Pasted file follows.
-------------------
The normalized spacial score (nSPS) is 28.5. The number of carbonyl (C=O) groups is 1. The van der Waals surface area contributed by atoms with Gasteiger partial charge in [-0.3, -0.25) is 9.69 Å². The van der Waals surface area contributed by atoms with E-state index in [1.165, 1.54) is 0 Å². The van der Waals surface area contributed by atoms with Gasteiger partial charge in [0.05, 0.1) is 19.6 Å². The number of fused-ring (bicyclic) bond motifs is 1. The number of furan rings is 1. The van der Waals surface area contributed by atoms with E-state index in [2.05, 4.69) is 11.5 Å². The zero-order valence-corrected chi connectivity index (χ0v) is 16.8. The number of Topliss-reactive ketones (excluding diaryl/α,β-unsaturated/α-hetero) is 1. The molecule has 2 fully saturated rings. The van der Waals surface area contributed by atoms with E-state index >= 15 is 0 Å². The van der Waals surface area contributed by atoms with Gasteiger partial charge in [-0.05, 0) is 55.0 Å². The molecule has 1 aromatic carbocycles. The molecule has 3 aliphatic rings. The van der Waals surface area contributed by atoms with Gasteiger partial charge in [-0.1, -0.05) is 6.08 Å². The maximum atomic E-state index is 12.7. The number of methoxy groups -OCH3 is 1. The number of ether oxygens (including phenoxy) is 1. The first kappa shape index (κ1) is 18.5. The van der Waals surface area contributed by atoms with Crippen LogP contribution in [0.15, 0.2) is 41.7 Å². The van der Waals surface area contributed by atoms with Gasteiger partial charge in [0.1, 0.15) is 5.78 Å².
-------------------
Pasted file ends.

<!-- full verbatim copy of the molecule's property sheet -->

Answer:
The normalized spacial score (nSPS) is 28.5. The number of carbonyl (C=O) groups is 1. The van der Waals surface area contributed by atoms with Gasteiger partial charge in [-0.3, -0.25) is 9.69 Å². The van der Waals surface area contributed by atoms with E-state index in [1.165, 1.54) is 0 Å². The van der Waals surface area contributed by atoms with Gasteiger partial charge in [0.05, 0.1) is 19.6 Å². The number of fused-ring (bicyclic) bond motifs is 1. The number of furan rings is 1. The van der Waals surface area contributed by atoms with E-state index in [2.05, 4.69) is 11.5 Å². The zero-order valence-corrected chi connectivity index (χ0v) is 16.8. The number of Topliss-reactive ketones (excluding diaryl/α,β-unsaturated/α-hetero) is 1. The molecule has 2 fully saturated rings. The van der Waals surface area contributed by atoms with E-state index >= 15 is 0 Å². The van der Waals surface area contributed by atoms with Gasteiger partial charge in [-0.05, 0) is 55.0 Å². The molecule has 1 aromatic carbocycles. The molecule has 3 aliphatic rings. The van der Waals surface area contributed by atoms with Gasteiger partial charge in [-0.1, -0.05) is 6.08 Å². The maximum atomic E-state index is 12.7. The number of methoxy groups -OCH3 is 1. The number of ether oxygens (including phenoxy) is 1. The first kappa shape index (κ1) is 18.5. The van der Waals surface area contributed by atoms with Crippen LogP contribution in [0.15, 0.2) is 41.7 Å². The van der Waals surface area contributed by atoms with Gasteiger partial charge in [0.1, 0.15) is 5.78 Å².